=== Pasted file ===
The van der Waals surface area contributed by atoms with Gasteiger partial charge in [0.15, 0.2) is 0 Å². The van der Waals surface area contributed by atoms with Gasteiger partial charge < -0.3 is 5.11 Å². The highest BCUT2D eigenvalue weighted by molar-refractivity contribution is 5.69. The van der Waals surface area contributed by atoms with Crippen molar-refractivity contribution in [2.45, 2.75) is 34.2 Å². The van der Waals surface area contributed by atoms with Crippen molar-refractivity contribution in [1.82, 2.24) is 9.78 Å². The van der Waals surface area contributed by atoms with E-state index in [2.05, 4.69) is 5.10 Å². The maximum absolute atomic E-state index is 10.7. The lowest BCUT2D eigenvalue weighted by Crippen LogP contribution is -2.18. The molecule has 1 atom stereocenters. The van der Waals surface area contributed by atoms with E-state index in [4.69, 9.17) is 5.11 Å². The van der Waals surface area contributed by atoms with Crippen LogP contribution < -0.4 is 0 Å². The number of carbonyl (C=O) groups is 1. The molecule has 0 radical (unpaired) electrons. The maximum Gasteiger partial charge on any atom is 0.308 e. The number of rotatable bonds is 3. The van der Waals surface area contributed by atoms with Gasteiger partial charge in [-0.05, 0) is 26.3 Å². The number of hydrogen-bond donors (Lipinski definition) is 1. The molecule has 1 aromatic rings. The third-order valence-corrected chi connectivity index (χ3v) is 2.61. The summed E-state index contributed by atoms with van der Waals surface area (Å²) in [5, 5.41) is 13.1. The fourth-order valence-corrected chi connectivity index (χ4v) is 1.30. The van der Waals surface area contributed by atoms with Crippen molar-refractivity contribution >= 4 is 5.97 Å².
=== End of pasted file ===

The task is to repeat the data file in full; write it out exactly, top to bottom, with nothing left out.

The van der Waals surface area contributed by atoms with Gasteiger partial charge in [0.15, 0.2) is 0 Å². The van der Waals surface area contributed by atoms with Gasteiger partial charge < -0.3 is 5.11 Å². The highest BCUT2D eigenvalue weighted by molar-refractivity contribution is 5.69. The van der Waals surface area contributed by atoms with Crippen molar-refractivity contribution in [2.45, 2.75) is 34.2 Å². The van der Waals surface area contributed by atoms with Crippen molar-refractivity contribution in [1.82, 2.24) is 9.78 Å². The van der Waals surface area contributed by atoms with E-state index in [2.05, 4.69) is 5.10 Å². The maximum absolute atomic E-state index is 10.7. The lowest BCUT2D eigenvalue weighted by Crippen LogP contribution is -2.18. The molecule has 1 atom stereocenters. The van der Waals surface area contributed by atoms with E-state index in [4.69, 9.17) is 5.11 Å². The van der Waals surface area contributed by atoms with Crippen LogP contribution < -0.4 is 0 Å². The number of carbonyl (C=O) groups is 1. The molecule has 0 radical (unpaired) electrons. The maximum Gasteiger partial charge on any atom is 0.308 e. The number of rotatable bonds is 3. The van der Waals surface area contributed by atoms with Gasteiger partial charge in [-0.05, 0) is 26.3 Å². The number of hydrogen-bond donors (Lipinski definition) is 1. The molecule has 1 aromatic rings. The third-order valence-corrected chi connectivity index (χ3v) is 2.61. The summed E-state index contributed by atoms with van der Waals surface area (Å²) in [5, 5.41) is 13.1. The fourth-order valence-corrected chi connectivity index (χ4v) is 1.30. The van der Waals surface area contributed by atoms with Crippen molar-refractivity contribution >= 4 is 5.97 Å².